alexa Amyloid beta peptide-(1-42) induces internalization and degradation of beta2 adrenergic receptors in prefrontal cortical neurons.


Journal of Alzheimers Disease & Parkinsonism

Author(s): Wang D, Yuen EY, Zhou Y, Yan Z, Xiang YK

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Abstract Emerging evidence indicates that amyloid β peptide (Aβ) initially induces subtle alterations in synaptic function in Alzheimer disease. We have recently shown that Aβ binds to β(2) adrenergic receptor (β(2)AR) and activates protein kinase A (PKA) signaling for glutamatergic regulation of synaptic activities. Here we show that in the cerebrums of mice expressing human familial mutant presenilin 1 and amyloid precursor protein genes, the levels of β(2)AR are drastically reduced. Moreover, Aβ induces internalization of transfected human β(2)AR in fibroblasts and endogenous β(2)AR in primary prefrontal cortical neurons. In fibroblasts, Aβ treatment also induces transportation of β(2)AR into lysosome, and prolonged Aβ treatment causes β(2)AR degradation. The Aβ-induced β(2)AR internalization requires the N terminus of the receptor containing the peptide binding sites and phosphorylation of β(2)AR by G protein-coupled receptor kinase, not by PKA. However, the G protein-coupled receptor kinase phosphorylation of β(2)AR and the receptor internalization are much slower than that induced by βAR agonist isoproterenol. The Aβ-induced β(2)AR internalization is also dependent on adaptor protein arrestin 3 and GTPase dynamin, but not arrestin 2. Functionally, pretreatment of primary prefrontal cortical neurons with Aβ induces desensitization of β(2)AR, which leads to attenuated response to subsequent stimulation with isoproterenol, including decreased cAMP levels, PKA activities, PKA phosphorylation of serine 845 on α-amino-2,3-dihydro-5-methyl-3-oxo-4-isoxazolepropanoic acid (AMPA) receptor subunit 1 (GluR1), and AMPA receptor-mediated miniature excitatory postsynaptic currents. This study indicates that Aβ induces β(2)AR internalization and degradation leading to impairment of adrenergic and glutamatergic activities.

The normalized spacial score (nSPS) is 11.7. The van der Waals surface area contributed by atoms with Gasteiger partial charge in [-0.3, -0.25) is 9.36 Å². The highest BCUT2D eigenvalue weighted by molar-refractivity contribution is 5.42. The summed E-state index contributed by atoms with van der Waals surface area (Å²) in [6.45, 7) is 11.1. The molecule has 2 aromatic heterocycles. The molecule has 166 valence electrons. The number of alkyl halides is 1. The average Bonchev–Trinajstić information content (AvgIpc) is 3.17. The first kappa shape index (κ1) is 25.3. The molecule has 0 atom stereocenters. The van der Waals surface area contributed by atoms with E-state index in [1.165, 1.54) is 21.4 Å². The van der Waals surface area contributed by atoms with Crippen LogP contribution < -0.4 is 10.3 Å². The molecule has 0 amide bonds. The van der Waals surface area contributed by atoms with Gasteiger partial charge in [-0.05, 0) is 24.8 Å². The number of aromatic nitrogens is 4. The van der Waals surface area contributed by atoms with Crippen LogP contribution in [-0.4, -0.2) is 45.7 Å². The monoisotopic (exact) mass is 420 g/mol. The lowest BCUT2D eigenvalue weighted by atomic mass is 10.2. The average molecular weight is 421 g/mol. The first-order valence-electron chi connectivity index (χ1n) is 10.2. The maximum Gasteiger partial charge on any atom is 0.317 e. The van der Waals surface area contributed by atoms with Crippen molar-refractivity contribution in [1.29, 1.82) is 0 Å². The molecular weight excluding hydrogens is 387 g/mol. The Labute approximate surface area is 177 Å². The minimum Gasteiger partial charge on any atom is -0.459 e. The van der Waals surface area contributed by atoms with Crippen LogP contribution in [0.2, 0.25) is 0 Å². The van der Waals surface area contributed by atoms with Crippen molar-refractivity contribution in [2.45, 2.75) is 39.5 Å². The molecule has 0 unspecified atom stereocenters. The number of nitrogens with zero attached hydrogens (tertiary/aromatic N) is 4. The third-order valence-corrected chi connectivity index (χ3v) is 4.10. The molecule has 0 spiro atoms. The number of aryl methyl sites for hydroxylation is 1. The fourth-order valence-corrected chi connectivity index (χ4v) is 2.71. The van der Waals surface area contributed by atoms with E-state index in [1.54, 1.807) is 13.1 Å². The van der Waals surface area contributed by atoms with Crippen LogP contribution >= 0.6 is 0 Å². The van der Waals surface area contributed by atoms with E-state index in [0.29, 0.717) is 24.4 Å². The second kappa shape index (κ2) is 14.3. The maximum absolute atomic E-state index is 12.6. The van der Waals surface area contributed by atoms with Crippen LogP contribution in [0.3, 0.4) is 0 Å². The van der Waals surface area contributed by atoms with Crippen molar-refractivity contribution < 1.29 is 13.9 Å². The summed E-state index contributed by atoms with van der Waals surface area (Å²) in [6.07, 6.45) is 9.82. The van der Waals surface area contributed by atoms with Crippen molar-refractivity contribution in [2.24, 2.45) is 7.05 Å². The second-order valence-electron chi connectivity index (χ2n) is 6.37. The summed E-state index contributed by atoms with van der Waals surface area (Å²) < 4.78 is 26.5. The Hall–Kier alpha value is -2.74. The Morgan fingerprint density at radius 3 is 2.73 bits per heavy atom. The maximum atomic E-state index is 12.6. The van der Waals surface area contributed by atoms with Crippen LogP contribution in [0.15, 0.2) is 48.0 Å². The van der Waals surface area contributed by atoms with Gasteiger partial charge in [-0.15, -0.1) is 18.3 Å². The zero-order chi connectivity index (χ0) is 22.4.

This article was published in J Biol Chem and referenced in Journal of Alzheimers Disease & Parkinsonism

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